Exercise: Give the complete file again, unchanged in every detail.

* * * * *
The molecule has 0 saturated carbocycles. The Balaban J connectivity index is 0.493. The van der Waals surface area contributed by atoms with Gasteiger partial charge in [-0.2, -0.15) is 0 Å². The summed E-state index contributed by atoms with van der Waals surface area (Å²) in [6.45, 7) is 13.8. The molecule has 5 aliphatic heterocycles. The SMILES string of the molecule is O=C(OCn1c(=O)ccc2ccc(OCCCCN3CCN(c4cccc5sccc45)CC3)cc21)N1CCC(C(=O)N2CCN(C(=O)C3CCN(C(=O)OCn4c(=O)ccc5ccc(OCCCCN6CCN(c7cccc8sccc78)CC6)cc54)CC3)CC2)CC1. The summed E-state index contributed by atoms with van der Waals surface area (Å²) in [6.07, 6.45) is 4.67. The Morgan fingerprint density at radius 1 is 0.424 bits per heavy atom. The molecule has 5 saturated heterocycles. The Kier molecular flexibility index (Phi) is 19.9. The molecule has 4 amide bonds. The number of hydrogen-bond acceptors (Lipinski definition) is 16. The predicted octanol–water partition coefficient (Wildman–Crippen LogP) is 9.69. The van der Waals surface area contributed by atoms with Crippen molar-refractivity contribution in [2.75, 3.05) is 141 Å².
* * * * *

The molecule has 0 saturated carbocycles. The Balaban J connectivity index is 0.493. The van der Waals surface area contributed by atoms with Gasteiger partial charge in [-0.2, -0.15) is 0 Å². The summed E-state index contributed by atoms with van der Waals surface area (Å²) in [6.45, 7) is 13.8. The molecule has 5 aliphatic heterocycles. The SMILES string of the molecule is O=C(OCn1c(=O)ccc2ccc(OCCCCN3CCN(c4cccc5sccc45)CC3)cc21)N1CCC(C(=O)N2CCN(C(=O)C3CCN(C(=O)OCn4c(=O)ccc5ccc(OCCCCN6CCN(c7cccc8sccc78)CC6)cc54)CC3)CC2)CC1. The summed E-state index contributed by atoms with van der Waals surface area (Å²) in [6.07, 6.45) is 4.67. The Morgan fingerprint density at radius 1 is 0.424 bits per heavy atom. The molecule has 5 saturated heterocycles. The Kier molecular flexibility index (Phi) is 19.9. The molecule has 4 amide bonds. The number of hydrogen-bond acceptors (Lipinski definition) is 16. The predicted octanol–water partition coefficient (Wildman–Crippen LogP) is 9.69. The van der Waals surface area contributed by atoms with Crippen molar-refractivity contribution in [2.75, 3.05) is 141 Å².